The events of 9/11 made hero’s out of every day people. Whether they rushed into a burning skyscraper, signed up for the military that week, or helped bring down a plane destined for the White House. But in 15 short years our youth have become less and less political and happy to live life in their iBubble.

    1. It’s time for the privileged youth to feel uncomfortable. When was the last time you woke up wondering when you’d have your next meal? How about a time where you worried about your village being destroyed by war? Let’s face it. For the most part the privileged youth will inherit the country. If they made it through high school and college without having to experience societal discomfort why would they possibly look to change all that is wrong with our society. And that’s just here at home. Atrocities take place every day that have ZERO effect on US citizens. While I will not compare 9/11 to a Trump presidency on the holy crap-o-meter. The fact is, 9/11 was just one day. President Trump will be at least 1,459 days.

 

  1. Real life is right now. The question every teacher dreads: when am I going to use this in the real world. Well, the real world just got a lot realer, didn’t it? Trump says he will build a wall and make Mexico pay for it. I’m still trying to figure out where the money is coming from, where the wall will actually be built, how high, what will it be made of, how will it affect wildlife along the wall line…and those are just a few I thought of in minutes.

So teachers, here’s a great cross-curricular project to throw at the kids. Have them plan a wall as president and figure out how to actually make it work. The best part is they can start to understand that great work doesn’t always have a finished product. I’m sure they’ll learn that it’s virtually impossible to create.

My hope is that the scare of a tyrannical president is enough to push students into the real, real world and that President Trump turns out to be a better human and leader than he has portrayed himself to be…his whole adult life.

The Students Are Watchingmoral-compass

By Neal M. Brown, Ed.D., Head of Green Acres School

I’ve been reluctant to write about the election, because it is hard frankly to know where to begin. As educators, we are focused on helping our students make sense of the world and their place in it. With this election, as we’ve read in the previous few blog posts, we’re experiencing unique and substantial challenges in guiding our students’ understanding and thinking. As progressive educators, we’re particularly focused on helping our students to develop an openness to others’ perspectives, to practice kindness and civility with friends and enemies alike, to demonstrate respect for everyone, to see differences as strengths, and to focus more on someone’s ideas than on their appearance, social standing, or bank account. It’s been difficult but not impossible to continue to impart these messages in the face of the daily messages and images we have been inundated with over these many months.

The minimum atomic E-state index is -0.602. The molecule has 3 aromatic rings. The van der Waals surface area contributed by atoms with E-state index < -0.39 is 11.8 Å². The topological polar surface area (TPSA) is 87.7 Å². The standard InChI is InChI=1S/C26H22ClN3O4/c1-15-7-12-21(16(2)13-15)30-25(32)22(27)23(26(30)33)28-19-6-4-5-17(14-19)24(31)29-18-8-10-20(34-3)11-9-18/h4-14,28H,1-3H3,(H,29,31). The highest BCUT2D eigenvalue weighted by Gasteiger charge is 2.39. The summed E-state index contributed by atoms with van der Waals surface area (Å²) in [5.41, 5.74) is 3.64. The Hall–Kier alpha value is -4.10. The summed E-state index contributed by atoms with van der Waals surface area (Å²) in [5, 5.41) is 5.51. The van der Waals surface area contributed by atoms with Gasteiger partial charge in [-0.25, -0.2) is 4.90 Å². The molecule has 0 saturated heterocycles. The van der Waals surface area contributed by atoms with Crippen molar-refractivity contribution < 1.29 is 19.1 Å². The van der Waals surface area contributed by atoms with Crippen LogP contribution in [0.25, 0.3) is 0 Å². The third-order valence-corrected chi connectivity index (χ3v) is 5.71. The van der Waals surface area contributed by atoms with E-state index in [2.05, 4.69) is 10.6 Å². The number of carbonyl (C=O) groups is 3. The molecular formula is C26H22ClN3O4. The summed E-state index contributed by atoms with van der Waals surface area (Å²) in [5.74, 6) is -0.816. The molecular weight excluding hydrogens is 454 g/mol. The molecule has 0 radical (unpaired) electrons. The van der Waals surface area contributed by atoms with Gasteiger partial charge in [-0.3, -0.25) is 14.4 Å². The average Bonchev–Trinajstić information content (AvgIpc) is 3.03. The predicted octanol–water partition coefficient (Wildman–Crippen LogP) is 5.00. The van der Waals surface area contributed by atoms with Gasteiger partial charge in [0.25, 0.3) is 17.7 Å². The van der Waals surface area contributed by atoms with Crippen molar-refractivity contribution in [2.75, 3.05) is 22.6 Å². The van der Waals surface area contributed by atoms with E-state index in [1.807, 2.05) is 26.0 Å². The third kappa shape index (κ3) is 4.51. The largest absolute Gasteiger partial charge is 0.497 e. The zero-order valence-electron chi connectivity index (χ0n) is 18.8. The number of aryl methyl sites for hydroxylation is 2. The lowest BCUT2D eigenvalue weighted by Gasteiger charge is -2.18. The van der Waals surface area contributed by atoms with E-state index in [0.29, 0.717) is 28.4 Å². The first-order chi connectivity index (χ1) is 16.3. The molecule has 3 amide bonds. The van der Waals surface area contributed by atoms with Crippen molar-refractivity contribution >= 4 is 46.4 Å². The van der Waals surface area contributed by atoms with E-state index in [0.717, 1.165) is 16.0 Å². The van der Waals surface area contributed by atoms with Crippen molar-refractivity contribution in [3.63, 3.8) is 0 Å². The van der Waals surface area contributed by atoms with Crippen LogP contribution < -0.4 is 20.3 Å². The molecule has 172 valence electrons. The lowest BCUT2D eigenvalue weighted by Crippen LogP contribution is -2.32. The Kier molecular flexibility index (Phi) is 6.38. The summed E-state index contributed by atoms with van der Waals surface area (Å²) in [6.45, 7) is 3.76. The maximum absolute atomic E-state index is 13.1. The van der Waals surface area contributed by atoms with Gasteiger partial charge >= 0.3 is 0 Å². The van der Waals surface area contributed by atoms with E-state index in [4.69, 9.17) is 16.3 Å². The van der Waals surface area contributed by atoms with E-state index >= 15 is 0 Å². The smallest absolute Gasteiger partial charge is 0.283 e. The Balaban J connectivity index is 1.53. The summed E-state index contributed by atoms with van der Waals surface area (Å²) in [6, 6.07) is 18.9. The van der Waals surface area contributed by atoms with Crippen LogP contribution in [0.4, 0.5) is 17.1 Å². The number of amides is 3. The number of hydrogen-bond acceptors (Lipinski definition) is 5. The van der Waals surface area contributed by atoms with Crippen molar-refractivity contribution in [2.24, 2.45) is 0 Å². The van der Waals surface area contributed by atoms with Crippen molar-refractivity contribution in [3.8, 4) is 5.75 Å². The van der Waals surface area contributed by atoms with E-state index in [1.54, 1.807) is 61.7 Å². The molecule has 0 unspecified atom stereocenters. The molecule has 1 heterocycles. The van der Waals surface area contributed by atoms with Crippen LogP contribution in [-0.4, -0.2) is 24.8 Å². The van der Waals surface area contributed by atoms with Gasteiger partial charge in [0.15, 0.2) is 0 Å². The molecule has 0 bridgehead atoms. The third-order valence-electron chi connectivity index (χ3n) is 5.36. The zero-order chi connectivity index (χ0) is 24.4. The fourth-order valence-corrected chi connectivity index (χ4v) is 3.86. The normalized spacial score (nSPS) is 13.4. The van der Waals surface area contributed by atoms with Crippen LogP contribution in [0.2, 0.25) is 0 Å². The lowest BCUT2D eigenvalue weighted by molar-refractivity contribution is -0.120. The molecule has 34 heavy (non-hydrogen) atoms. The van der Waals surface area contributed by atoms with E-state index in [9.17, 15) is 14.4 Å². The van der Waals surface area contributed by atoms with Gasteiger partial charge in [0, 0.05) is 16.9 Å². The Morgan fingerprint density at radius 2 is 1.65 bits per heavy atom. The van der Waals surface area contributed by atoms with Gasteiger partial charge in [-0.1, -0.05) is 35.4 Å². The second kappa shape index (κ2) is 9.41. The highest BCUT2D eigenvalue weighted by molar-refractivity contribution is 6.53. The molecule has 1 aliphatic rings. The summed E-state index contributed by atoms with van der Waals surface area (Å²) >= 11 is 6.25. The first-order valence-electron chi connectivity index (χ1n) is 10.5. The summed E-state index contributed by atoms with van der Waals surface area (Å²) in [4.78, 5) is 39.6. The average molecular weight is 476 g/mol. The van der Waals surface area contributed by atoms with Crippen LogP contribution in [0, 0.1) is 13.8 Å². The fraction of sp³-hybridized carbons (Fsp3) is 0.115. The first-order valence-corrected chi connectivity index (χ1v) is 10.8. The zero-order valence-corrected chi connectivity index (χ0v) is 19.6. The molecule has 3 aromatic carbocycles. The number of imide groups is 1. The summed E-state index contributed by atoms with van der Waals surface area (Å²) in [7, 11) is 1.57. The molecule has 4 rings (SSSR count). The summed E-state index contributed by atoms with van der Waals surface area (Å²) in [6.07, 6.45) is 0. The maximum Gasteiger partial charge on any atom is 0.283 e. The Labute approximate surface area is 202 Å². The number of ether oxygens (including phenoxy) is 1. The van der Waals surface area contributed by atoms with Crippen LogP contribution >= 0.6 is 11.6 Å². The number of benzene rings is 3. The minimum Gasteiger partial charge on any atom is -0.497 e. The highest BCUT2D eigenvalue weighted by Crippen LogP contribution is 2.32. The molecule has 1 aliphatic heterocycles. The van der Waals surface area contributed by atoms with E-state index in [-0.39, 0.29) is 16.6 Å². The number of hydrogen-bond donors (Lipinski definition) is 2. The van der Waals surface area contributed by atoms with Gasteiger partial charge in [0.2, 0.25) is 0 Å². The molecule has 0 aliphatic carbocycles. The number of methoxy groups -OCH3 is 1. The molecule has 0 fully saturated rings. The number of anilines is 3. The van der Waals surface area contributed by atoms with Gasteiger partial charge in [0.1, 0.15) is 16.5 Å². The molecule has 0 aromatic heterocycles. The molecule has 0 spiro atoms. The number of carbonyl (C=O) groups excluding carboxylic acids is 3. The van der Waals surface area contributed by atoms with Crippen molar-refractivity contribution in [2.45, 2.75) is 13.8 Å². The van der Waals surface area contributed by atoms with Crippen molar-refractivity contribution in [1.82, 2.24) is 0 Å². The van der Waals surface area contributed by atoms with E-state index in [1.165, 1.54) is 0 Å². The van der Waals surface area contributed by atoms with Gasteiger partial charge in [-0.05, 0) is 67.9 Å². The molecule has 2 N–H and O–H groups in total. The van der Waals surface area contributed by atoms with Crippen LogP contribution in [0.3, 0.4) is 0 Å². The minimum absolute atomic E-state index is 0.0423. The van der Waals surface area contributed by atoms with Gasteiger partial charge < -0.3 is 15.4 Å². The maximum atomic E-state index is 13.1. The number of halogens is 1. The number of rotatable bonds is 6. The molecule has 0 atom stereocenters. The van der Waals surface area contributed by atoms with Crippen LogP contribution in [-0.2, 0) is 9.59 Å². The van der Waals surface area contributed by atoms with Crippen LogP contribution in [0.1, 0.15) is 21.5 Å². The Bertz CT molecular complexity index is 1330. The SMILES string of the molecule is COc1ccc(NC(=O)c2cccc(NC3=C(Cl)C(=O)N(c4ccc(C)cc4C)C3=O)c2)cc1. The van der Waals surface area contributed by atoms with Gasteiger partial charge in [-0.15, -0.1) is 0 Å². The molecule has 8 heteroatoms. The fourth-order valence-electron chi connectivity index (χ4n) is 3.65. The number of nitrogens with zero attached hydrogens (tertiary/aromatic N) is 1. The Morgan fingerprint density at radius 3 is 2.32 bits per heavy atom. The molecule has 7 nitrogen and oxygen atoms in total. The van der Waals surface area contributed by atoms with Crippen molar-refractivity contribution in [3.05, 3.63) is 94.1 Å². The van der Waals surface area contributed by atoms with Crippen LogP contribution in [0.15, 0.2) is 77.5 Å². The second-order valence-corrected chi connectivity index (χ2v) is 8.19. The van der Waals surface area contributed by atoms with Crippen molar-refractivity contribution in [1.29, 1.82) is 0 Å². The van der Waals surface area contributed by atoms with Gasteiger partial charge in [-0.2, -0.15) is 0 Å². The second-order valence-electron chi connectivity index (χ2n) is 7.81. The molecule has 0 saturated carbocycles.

Our school’s mission statement calls that we “challenge and inspire” our students to “live and learn” with “compassion,” among other traits. We expect our students to demonstrate integrity and honesty—and we seek to cultivate in them ethical behavior both through their daily experiences in our inclusive, democratic community and through our explicit focus on proactively teaching “character” and on reactively addressing breaches as they naturally arise.

Of course our challenge as a community, in addition to making sense of the behaviors our children have witnessed in this year’s political drama, is making sure that we are practicing what we preach and setting an example worthy of our children. Ted and Nancy Sizer addressed this vital challenge for schools in The Students are Watching: Schools and the Moral Contract. Here they laid out the simple but powerful premise that character education must be an intrinsic part of every successful school—and that a school community’s daily routines and habits, most notably how people treat one another, matter more than any specific lessons given about respect, honesty, or integrity.

This year our students have definitely been watching us and watching what is going on around us. They are seeing that adults don’t always tell the truth or treat one another with respect or kindness. Ideally, the experiences that we are giving students are serving as a powerful counterbalance and giving them the ethical and intellectual habits and tools they’ll need both to thrive and to contribute.